A week after a leaked government document revealed to the public the provisional proposals for cannabis legalisation in Germany, Health Minister Karl Lauterbach addressed a press conference on Wednesday to discuss upcoming legislative changes.
Echoing many of the insights already garnered from the leaked cornerstone paper, Lauterbach outlined policy changes pertaining to cannabis possession, cultivation and retail.
Under current plans, adults will be able to purchase and possess up to 30 grams of cannabis for recreational purposes. Moreover, people will be permitted to cultivate up to three plants at home for personal use.
Citing how legalisation will help protect young people, in particular the millions of German residents currently accessing recreational cannabis through the illicit market, a regulated marketplace for cannabis will ensure the safety and consistency of products that are licensed to be sold in retail.
Highlighting this, Lauterbach said: “We don’t want to expand cannabis consumption but to improve the protection of youth and health”.
Next Steps for Cannabis Legalisation in Germany
Last year, the three-party coalition in Germany – headed by Chancellor Olaf Scholz – stated their intent to pass legislation pertaining to recreational cannabis legalisation.
Such a significant policy shift could never occur overnight. Moreover, the pace at which changes to cannabis laws can be realised is further impacted by the complexity of navigating a triple crown of domestic policy, EU laws and international treaties.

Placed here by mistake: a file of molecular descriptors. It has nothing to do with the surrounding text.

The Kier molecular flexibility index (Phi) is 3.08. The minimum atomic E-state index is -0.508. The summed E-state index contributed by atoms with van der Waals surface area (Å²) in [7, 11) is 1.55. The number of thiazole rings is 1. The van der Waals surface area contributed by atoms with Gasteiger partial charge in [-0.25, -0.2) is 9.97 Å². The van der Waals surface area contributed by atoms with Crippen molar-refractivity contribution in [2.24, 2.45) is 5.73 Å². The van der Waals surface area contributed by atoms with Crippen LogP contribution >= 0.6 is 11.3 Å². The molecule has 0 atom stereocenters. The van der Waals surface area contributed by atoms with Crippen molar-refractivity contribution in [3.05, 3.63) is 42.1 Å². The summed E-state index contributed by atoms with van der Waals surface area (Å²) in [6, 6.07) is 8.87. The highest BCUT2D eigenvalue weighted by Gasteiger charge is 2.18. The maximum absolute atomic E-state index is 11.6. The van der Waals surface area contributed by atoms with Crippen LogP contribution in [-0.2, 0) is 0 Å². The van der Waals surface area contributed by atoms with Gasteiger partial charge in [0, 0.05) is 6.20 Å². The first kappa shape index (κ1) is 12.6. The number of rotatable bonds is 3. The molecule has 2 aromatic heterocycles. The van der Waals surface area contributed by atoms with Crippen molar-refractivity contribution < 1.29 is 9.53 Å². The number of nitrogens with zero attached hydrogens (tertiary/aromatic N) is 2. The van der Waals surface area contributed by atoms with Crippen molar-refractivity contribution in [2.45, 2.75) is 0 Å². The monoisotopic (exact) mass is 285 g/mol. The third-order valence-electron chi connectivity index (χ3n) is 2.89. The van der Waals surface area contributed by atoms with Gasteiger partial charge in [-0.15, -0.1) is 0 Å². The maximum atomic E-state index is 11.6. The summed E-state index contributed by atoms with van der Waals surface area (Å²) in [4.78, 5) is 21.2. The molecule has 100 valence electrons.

In this, it is thought that the German government are to present an outline of its plans to the European Commission within weeks.
Ideally, the Commission will give feedback on the policy proposals and state whether they are compatible with EU law. However, it is certainly possible that the powers that be in Brussels declare that such legislative changes are not able to sit within a legal European framework.
Such a move would put German law makers in a bind, and could certainly make life more difficult for the ruling coalition government if they’re unable to deliver on their policy promise. Conversely, if the European Commission do find that the fundamentals of the proposed cannabis legislation are workable, then it is likely that German parliamentarians will be presented with the draft bill in early 2023.
Legal Cannabis Learnings from Other Countries
As a European heavyweight and a global economic powerhouse, the development of a regulatory framework for adult-use cannabis in Germany would prove immensely significant and could serve as a benchmark for other countries – particularly those in Europe – seeking to embrace legal cannabis.
Lauterbach acknowledged that cannabis legalisation in Germany could present a working model for the rest of Europe, declaring that if “the law comes to pass, it would be the most liberal project to legalise cannabis in Europe, but also the most regulated market”.
Additionally, German lawmakers have been able to learn from pre-existing cannabis models in countries like Canada, the Netherlands and Uruguay (paired with a plethora of states in the U.S.).
With the benefit of hindsight, Germany should be able to present a proposal that cherry picks the best policies adopted by fellow cannabis-friendly countries, whilst avoiding those which have failed or performed sub optimally.
A key tenet of cannabis legalisation policy is diminishing commerce through non-legal avenues. However, there are various examples of adult-use cannabis laws that have failed to divert traffic running through illicit vendors to the regulated market.
For example, high proportions of cannabis are still purchased through the illicit markets in Uruguay and in U.S. states like California, due to low THC limits for cannabis products in the former, and high levels of taxation in the latter.
Lauterbach also passed comment on learnings from the Dutch model, which facilitates liberal use of cannabis outside a controlled market. As a matter of fact, the Health Minister said that what “we have learned from the Dutch experience is that we don’t want to do it that way”.
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